• Liability will not be attributed for harm suffered by a person from the materialisation of an obvious risk of a dangerous recreational activity. Dangerous recreational activity means ‘an activity engaged in for enjoyment, relaxation or leisure that involves a significant degree of risk of physical harm to a person’.

So, what compensation rights do injured sportspersons have?

Despite some obstacles in proving liability for injuries sustained while participating in sports and recreational activities, certain acts or omissions may still be deemed negligent enabling an injured person to pursue a claim. There may also be other avenues for claiming compensation. Each case is unique and must be assessed according to the individual and surrounding circumstances.

A risk will not be considered obvious if it is created due to a failure to properly maintain or service equipment used for an activity, or directions are issued to use equipment contrary to the manufacturer’s recommendations. For example, a person who is injured while rock climbing may successfully pursue a claim if the fall is caused by faulty or poorly maintained equipment.

Similarly, persons participating in amateur sport may be injured due to:

  • defective or malfunctioning sports equipment;
  • unsafe or dangerous sporting grounds;
  • inadequate supervision;
  • failure of an umpire or referee to control a game to ensure the players’ reasonable safety.

Sporting associations have a responsibility to ensure that playing fields are safe and equipment is in good order and usually hold relevant liability insurance. Alternatively, an action in negligence may be made against the owner of a sporting facility such as a local council if an injury occurs on unsafe or unmaintained sporting fields.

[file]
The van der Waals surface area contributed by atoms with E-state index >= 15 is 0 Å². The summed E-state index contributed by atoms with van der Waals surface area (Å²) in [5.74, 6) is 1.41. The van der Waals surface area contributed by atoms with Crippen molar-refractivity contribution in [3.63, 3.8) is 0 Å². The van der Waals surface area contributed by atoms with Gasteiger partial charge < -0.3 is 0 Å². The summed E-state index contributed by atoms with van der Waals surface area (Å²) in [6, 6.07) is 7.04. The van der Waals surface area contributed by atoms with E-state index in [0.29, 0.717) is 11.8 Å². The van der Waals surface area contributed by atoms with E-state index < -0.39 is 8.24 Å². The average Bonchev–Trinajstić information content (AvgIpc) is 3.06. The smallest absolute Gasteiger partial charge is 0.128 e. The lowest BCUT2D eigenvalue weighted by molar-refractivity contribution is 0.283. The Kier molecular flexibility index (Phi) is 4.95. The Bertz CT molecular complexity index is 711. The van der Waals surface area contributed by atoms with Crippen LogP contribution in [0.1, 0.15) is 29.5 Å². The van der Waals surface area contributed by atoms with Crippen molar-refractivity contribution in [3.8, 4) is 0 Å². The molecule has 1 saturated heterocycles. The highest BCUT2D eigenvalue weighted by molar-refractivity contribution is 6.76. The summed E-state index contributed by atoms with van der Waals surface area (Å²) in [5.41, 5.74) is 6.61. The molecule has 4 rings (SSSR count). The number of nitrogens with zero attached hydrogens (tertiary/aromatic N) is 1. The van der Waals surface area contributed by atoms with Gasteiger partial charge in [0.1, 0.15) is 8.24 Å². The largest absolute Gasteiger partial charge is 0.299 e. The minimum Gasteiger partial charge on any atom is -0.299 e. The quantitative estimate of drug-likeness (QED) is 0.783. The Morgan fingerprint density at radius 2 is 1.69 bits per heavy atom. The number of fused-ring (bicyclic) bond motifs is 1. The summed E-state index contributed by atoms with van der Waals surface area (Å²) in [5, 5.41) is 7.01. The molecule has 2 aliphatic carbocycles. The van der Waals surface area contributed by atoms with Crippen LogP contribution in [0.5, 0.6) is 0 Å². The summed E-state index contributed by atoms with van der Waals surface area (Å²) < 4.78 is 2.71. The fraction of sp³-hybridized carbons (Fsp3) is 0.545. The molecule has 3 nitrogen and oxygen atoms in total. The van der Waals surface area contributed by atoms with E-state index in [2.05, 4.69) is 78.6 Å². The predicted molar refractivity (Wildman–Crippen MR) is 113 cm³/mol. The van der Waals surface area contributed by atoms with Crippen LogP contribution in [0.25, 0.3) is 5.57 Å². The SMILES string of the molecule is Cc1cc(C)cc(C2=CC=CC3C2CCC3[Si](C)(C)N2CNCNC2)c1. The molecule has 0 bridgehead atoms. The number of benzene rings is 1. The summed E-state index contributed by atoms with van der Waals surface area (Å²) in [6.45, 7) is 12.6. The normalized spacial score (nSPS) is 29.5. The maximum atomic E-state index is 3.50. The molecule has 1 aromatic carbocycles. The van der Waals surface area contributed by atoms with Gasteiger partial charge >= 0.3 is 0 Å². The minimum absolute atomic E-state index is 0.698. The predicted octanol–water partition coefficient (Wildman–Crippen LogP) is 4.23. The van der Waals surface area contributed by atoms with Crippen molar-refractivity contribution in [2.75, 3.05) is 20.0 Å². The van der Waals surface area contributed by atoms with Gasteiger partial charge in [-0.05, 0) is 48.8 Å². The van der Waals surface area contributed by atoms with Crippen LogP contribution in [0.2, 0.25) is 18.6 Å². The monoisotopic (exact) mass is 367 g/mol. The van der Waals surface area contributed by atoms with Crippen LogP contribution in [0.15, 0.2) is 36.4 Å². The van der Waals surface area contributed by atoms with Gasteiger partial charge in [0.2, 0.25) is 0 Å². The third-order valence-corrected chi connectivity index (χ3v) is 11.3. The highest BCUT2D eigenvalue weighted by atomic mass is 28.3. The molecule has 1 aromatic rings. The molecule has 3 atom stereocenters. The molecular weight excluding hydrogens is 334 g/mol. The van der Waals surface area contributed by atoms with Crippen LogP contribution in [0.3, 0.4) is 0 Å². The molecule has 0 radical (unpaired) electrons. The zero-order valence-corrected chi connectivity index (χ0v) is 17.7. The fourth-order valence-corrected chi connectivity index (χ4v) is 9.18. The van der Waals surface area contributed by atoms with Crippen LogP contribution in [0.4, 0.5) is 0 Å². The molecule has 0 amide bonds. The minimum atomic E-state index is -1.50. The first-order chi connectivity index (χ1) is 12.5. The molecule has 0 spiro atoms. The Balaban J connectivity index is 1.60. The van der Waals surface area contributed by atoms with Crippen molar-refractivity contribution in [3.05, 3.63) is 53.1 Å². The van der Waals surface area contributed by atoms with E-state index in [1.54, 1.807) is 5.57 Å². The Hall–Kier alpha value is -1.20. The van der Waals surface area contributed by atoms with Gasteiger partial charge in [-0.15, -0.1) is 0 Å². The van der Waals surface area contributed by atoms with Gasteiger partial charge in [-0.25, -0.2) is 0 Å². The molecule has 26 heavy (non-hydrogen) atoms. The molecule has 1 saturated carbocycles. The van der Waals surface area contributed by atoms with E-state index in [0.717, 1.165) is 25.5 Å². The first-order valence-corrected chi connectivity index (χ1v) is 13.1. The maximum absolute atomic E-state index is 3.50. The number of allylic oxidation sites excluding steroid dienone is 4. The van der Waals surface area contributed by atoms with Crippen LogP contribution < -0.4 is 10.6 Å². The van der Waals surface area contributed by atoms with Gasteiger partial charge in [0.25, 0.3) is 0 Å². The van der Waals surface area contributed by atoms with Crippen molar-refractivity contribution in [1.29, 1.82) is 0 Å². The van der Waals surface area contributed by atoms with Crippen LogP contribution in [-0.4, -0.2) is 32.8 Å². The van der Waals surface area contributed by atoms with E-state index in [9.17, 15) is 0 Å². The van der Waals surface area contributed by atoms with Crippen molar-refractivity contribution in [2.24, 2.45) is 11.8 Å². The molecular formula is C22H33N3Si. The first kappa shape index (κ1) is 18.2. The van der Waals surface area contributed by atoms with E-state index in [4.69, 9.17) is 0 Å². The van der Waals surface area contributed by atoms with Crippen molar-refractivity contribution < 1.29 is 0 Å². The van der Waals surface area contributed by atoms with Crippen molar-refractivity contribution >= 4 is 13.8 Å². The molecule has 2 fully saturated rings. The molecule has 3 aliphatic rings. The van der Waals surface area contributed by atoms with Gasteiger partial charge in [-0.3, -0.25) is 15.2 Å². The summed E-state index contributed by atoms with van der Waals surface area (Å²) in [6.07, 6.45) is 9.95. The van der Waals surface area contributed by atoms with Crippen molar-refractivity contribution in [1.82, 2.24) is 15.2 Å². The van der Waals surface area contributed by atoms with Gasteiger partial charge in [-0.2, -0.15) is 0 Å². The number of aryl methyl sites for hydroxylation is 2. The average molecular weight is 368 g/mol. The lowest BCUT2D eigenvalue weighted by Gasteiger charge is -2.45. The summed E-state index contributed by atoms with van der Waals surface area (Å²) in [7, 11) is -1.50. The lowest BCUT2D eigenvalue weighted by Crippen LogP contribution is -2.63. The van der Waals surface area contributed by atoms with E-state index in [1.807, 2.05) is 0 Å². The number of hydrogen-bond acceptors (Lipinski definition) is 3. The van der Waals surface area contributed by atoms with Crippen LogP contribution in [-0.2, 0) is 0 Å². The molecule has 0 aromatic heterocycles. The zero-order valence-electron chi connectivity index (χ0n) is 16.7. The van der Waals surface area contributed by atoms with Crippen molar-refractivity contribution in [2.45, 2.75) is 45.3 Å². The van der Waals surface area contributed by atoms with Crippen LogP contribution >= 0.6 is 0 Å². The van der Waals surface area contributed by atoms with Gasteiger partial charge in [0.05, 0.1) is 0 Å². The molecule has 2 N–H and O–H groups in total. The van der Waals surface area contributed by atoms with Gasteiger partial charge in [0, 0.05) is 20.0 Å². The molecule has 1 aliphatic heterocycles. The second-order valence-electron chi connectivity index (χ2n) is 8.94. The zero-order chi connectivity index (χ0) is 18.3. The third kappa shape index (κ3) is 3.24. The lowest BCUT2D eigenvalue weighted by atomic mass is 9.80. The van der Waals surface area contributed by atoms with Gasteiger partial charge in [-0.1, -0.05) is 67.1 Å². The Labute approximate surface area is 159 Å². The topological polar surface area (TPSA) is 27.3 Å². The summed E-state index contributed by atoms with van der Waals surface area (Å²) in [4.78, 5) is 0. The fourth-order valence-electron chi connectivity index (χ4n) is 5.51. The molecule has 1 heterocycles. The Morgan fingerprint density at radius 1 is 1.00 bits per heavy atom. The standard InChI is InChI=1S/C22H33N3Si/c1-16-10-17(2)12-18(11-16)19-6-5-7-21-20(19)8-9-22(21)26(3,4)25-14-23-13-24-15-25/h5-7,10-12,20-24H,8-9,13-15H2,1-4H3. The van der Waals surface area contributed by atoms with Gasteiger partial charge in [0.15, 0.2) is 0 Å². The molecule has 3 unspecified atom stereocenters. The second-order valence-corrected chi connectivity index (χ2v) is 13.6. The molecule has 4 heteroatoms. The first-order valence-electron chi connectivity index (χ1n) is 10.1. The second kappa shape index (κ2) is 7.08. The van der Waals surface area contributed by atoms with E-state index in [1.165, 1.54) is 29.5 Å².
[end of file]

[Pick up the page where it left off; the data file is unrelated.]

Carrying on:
Some associations hold personal injury insurance that may assist players who are seriously injured in circumstances where nobody was at fault.

Employed professional sports persons who are injured while training, competing, or travelling between games may be covered for their injuries by workers compensation insurance.

Courts have also found those engaged in intentional foul play during a sporting event liable for injury caused to their opponents. For example, in Giumelli v Johnston (1991) Aust Torts Reps 81-085, the plaintiff was injured during a ‘hip and shoulder’ when the defendant lifted his elbow striking the plaintiff’s cheekbone. The defendant claimed there was ‘implied consent’ for the contact based on the fact that the plaintiff had taken part in the football game. The court rejected this argument as it considered that implied consent by participation in a game did not extend to consenting to violent acts outside the rules of the game.

Conclusion

If you are injured from participating in a sport or recreational activity, a lawyer can assess your circumstances and advise on your legal rights regarding avenues for compensation in light of the relevant laws. As with all personal injury claims, time limits apply, so it is important to obtain advice promptly.

This article is intended to provide general information only. You should obtain professional advice before you undertake any course of action.

If you or someone you know wants more information or needs help or advice, please contact us on 02 9790 7000 or email info@shadpartners.com.au.